A book worm and foodie, studying English Literature at the University of Glasgow, writing about food, books and travel while aspiring to be a writer.

Tuesday, 7 October 2014

10 to 10 in Delhi; a little bit of heaven in Edinburgh

Calum, my boyfriend lives in Edinburgh, which means I am in the lucky position of getting the best of both cities. A few weekends ago, I went through to visit him (and do a bit of shopping while I was at it). While we were out on the Saturday it was time to get something to eat. Opting out of a Subway, or sub-standard supermarket sandwich, Calum suggested we went to a place on Nicholson Street called 10 to 10 in Delhi. He had been a few times before with friends and raved about it. My friend Mel actually also visited on a trip to Edinburgh and recommended it, so it was probably about time I visited.

From the name you might be able to guess that 10 to 10 in Delhi is a little Indian cafe/restaurant, which is probably what my version of heaven will look like.
It is tiny; decked out head to toe in cushions, throws, colour and sparkles, it is full of little tables to crowd around and it smells like the most heavenly curry in the world. The ceiling is amazing.
Walking in you feel like you have been transported to a little piece of India and were it not for the view out of the window of the incredibly busy Lidl, you could almost forget you are in the city centre of Edinburgh. They even show Bollywood music videos, which I have to admit are a guilty pleasure of mine.

The menu is relatively small, but obviously very well thought out. There is a variety of Roti rolls, which are Indian wraps filled with the chef's special curries and served with salad, light dishes, student deals as well as their speciality curries. Everything is made on site and the menu is bursting with vegetarian dishes made from lentils, chickpeas and paneer, as well as curries including chicken and seafood. They also do sharing plates, if you can't decide what you fancy. You can choose between rice or nan as a side and add extras as you desire.


























I had the Chicken Domuda, washed down with a lychee Rubicon (very good by the way), which was chicken breast in a spicy, creamy peanut sauce, served with rice. Calum opted for the Dhal curry, traditional and made with lentils but with the chefs own twist. I'm being completely honest when I say that it was one of the most simple yet effective and delicious curries I have ever had in a restaurant. It wasn't heavy with too much cream and the spices were perfect and fragrant. Portion size was right on too.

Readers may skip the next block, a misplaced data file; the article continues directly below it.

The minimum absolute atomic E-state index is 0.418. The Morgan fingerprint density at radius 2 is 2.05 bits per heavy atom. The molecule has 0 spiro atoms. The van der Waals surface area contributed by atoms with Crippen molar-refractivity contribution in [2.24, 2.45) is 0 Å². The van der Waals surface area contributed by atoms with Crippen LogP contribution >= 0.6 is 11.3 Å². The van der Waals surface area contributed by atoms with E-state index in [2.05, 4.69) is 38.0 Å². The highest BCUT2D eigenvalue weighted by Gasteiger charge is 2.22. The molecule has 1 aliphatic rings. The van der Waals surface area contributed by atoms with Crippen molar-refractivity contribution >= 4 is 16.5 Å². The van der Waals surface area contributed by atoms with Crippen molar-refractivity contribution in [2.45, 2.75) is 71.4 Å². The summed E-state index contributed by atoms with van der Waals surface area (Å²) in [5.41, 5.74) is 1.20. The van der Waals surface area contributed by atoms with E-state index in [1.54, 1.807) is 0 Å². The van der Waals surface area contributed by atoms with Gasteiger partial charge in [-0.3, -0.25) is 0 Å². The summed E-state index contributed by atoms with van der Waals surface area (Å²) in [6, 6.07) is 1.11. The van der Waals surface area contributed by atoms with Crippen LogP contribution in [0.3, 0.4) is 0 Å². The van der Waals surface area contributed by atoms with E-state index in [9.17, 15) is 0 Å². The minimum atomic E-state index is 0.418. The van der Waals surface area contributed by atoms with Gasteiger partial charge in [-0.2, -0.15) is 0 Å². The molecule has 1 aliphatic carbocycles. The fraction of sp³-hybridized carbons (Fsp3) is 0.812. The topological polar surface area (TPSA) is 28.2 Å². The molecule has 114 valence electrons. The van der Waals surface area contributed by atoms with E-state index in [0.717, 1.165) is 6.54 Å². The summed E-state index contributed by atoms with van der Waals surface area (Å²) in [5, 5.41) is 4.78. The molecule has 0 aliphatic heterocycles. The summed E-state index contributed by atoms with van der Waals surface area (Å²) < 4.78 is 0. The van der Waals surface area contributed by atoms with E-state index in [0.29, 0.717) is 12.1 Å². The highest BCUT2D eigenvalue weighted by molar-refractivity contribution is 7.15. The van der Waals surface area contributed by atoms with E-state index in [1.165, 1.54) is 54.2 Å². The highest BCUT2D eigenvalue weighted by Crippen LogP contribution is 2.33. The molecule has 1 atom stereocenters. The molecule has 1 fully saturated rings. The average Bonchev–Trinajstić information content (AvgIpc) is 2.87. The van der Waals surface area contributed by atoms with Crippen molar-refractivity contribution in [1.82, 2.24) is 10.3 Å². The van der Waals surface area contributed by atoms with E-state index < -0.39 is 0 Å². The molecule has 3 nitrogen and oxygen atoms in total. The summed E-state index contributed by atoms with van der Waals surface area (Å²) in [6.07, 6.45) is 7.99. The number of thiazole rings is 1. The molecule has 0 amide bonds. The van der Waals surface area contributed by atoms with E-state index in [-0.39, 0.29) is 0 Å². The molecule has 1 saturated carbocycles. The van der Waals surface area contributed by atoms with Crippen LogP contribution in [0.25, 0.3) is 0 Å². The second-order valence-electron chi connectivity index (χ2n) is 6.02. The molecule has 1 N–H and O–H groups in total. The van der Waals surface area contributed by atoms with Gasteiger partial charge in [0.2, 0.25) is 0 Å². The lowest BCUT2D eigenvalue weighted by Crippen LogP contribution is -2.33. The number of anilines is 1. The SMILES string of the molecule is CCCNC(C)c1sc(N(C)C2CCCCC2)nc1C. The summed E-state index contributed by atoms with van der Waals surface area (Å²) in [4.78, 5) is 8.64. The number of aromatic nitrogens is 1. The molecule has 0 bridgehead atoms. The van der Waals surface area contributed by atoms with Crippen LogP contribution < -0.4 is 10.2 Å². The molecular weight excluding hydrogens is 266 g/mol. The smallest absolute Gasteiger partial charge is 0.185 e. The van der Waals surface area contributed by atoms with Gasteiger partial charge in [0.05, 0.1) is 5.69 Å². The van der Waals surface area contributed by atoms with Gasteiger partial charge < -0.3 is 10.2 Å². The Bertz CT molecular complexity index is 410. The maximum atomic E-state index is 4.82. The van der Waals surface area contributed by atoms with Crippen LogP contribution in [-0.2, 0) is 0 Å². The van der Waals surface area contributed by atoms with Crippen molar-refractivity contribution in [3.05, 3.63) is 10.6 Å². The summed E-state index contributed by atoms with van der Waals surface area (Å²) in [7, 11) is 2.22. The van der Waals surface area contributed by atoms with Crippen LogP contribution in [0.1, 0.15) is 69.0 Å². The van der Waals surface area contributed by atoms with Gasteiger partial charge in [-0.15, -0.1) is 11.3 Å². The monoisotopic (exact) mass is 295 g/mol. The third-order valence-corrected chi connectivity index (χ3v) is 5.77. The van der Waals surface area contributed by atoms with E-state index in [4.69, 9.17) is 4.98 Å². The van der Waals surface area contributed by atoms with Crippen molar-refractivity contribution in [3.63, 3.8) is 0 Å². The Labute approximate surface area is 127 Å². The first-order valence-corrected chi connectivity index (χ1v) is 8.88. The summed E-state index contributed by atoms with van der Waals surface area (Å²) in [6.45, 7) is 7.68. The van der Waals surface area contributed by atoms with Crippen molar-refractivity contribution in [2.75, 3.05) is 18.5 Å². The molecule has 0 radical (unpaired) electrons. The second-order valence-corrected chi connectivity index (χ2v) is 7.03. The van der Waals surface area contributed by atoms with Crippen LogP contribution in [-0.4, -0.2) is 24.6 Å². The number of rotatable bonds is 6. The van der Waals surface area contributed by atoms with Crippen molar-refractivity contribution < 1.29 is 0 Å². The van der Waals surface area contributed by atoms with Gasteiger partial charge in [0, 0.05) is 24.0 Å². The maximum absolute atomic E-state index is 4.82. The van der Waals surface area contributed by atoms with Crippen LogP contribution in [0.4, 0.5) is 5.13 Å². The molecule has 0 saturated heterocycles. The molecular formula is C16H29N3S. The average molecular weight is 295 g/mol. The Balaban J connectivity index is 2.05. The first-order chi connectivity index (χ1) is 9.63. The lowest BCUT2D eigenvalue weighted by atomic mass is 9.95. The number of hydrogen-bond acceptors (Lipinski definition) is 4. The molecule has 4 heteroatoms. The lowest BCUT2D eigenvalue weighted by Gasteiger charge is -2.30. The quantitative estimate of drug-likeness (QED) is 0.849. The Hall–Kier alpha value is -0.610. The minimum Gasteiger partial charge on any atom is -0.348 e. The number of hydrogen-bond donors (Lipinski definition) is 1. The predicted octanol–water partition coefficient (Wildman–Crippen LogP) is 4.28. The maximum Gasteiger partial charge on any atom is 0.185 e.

Calum's dhal was similarly good. It all tasted home made and very authentic, I would have been pleased to have it in any Indian restaurant.



























Then there is the price, which, apart from the food itself of course, is probably the best thing about this place. For my curry, which was just enough to make me full but not in that uncomfortable, I'll-never-eat-again way, was £4.95, including rice. Calum's was £3.95. It would be difficult to remember a time when I've ever had such good value for money, especially when Indian takeaways can often be pricey but average.

The food was delicious, unbelievably so for the price and you will be left wanting to try everything on the menu. They also serve dessert, although I was too full, lassi and authentic Chai tea.

I will definitely, absolutely be going again. I can't believe it's taken me this long to go and I want to make up for lost time. I would recommend it to anyone in Edinburgh, especially if you're a student, because you can eat out almost guilt free. Whilst I wish there was one in Glasgow, a little part of my brain thanks goodness there isn't... I would be huge.

So, I urge you, GO. If you like cushions, curry, and places that won't break the bank, 10-to-10 in Delhi is definitely for you.

Lindsay x

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